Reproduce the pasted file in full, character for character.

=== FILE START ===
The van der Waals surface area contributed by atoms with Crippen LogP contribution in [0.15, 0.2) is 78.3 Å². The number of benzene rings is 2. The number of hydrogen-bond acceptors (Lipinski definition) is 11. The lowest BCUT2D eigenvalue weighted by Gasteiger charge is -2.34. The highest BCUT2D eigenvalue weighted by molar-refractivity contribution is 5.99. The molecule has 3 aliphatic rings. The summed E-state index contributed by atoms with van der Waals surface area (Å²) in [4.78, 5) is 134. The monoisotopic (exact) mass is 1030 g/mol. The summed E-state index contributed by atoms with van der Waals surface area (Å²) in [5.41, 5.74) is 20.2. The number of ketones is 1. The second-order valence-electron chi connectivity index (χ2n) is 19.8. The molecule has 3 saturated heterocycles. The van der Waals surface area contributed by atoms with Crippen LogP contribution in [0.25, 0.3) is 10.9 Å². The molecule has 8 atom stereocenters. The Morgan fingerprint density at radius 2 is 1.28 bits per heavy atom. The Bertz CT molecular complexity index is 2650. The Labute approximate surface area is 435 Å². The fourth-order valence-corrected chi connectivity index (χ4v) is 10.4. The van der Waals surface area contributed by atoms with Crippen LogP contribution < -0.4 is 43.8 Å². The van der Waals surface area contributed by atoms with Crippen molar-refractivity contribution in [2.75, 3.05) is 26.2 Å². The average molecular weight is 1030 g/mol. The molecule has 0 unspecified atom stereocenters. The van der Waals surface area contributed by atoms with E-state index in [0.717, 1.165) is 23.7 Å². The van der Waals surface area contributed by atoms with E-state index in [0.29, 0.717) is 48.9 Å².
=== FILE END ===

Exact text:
The van der Waals surface area contributed by atoms with Crippen LogP contribution in [0.15, 0.2) is 78.3 Å². The number of benzene rings is 2. The number of hydrogen-bond acceptors (Lipinski definition) is 11. The lowest BCUT2D eigenvalue weighted by Gasteiger charge is -2.34. The highest BCUT2D eigenvalue weighted by molar-refractivity contribution is 5.99. The molecule has 3 aliphatic rings. The summed E-state index contributed by atoms with van der Waals surface area (Å²) in [4.78, 5) is 134. The monoisotopic (exact) mass is 1030 g/mol. The summed E-state index contributed by atoms with van der Waals surface area (Å²) in [5.41, 5.74) is 20.2. The number of ketones is 1. The second-order valence-electron chi connectivity index (χ2n) is 19.8. The molecule has 3 saturated heterocycles. The van der Waals surface area contributed by atoms with Crippen LogP contribution in [0.25, 0.3) is 10.9 Å². The molecule has 8 atom stereocenters. The Morgan fingerprint density at radius 2 is 1.28 bits per heavy atom. The Bertz CT molecular complexity index is 2650. The Labute approximate surface area is 435 Å². The fourth-order valence-corrected chi connectivity index (χ4v) is 10.4. The van der Waals surface area contributed by atoms with Crippen LogP contribution < -0.4 is 43.8 Å². The van der Waals surface area contributed by atoms with Crippen molar-refractivity contribution in [2.75, 3.05) is 26.2 Å². The average molecular weight is 1030 g/mol. The molecule has 0 unspecified atom stereocenters. The van der Waals surface area contributed by atoms with E-state index in [0.717, 1.165) is 23.7 Å². The van der Waals surface area contributed by atoms with E-state index in [0.29, 0.717) is 48.9 Å².